Friday, May 23, 2014

Gut Feeling: Conor Oberst - Upside Down Mountain

Conor Oberst – Upside Down Mountain
Nonesuch, 2014
Where Bright Eyes ends and Conor Oberst ends escapes me, but operating under his given name seems to be a form of escape for Oberst. Whatever works, especially if the tunes are up to snuff. He’s been hit or miss since 2007, but even then the misses are still enjoyable, if forgettable. The highs (“Lenders in the Temple” from the excellent eponymous Conor Oberst record and Oberst’s masterpiece, Bright Eyes’ 2011 album The People’s Key) have been very, very high, featuring the sort of songwriting that makes you lightheaded. For the latest long player released under his given name, Oberst has ditched the Mystic Valley Band (a plus) and put out a record that is…pretty goddamn good.

Which is fine. As I said, The People’s Key was an absolute triumph in my book and Oberst can go 5-10 years without releasing an album of that caliber and I’d still listen to everything he put out. Where that album was a sloppy, beautiful mess crammed full of paranoia in the modern world, gorgeously articulated thoughts on spirituality, and some just straight-up catchy ass jams, Upside Down Mountain is very pleasant and a little forgettable. It’s nice. It’s not fair to compare the two albums, as they’re technically coming from two separate projects and Conor Oberst’s Conor Oberst stuff tilts toward the alt-country tones he brought to life on I’m Wide Awake, It’s Morning. It’s also not fair to say that Upside Down Mountain is a snoozer through and through. “You Are Your Mother’s Child” is Oberst’s most earnest and unflinchingly emotion-inducing since “First Day of My Life.” In the song we watch a child grow up before his father’s eyes and even though I know the new dad part of me was getting weepy at the opening lines (“I remember the day you appeared on this earth/ With eyes like the ocean, got blood on my shirt/ From my camera angle it looked like it hurt/ But your mama had a big old smile” and I never thought I’d identify with a line about parents having to take a child back to the doctor the next day because of jaundice but I do now, and goddamn if he doesn’t nail that very specific feeling of terror) but it really proves that Oberst is at his best when he isn’t trying too hard. The song just fees so easy, and the thing just feels like it wrote itself.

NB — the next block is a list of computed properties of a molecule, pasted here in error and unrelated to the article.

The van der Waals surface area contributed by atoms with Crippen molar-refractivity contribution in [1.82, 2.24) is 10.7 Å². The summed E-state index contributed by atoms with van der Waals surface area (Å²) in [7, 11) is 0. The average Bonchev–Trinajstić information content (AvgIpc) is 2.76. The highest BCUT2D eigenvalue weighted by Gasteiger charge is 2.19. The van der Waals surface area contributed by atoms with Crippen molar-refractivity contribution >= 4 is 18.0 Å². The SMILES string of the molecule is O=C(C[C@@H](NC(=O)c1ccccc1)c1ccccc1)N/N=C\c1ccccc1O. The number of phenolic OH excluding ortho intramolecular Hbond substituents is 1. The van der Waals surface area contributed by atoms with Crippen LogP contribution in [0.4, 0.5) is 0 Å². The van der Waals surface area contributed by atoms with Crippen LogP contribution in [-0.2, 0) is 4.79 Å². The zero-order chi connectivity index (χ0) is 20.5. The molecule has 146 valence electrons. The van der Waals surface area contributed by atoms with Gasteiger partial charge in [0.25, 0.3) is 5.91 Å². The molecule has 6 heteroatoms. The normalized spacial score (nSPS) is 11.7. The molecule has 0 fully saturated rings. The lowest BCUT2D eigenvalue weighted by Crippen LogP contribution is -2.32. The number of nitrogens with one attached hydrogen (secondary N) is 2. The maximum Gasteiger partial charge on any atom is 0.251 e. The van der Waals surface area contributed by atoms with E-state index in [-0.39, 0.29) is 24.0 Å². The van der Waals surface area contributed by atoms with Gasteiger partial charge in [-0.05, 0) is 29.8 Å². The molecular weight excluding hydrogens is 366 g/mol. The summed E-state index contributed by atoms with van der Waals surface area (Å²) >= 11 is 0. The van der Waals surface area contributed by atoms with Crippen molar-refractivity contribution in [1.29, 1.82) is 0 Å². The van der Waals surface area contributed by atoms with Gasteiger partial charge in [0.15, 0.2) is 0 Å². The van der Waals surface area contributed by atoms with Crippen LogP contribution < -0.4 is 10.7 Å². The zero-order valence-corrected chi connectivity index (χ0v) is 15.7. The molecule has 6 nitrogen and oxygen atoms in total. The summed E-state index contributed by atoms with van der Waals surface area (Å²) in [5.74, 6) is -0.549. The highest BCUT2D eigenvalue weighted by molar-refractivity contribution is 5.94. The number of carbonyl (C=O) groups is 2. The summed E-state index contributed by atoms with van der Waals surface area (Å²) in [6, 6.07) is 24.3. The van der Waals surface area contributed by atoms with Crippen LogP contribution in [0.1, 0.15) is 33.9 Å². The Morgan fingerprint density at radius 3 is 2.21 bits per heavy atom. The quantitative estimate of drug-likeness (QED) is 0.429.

Simplicity is what Upside Down Mountain strives for because it’s an album about settling down. It’s an easy record to a fault, but even though a good handful of the songs are missing the excellent songwriting I know Oberst to be capable of, I’ve been listening to the album pretty regularly for a week straight. The more I listen, the more I think that maybe the real misstep is the almost hour-long running time that feels about three songs too long. That and the best songs feel buried at the back of the record (the lively “Governor’s Ball” injects new life into the record and carries you through the home stretch and “Desert Island Questionnaire” is as intense as anything off the first Bright Eyes records). And even though the melodies feel a little under cooked on about half the songs, and even though the rhymes feel a little too easy for a master wordsmith, Oberst still finds a way to play puppeteer with my heartstrings.

"Time Forgot"

"You Are Your Mother's Child"

"Governor's Ball"

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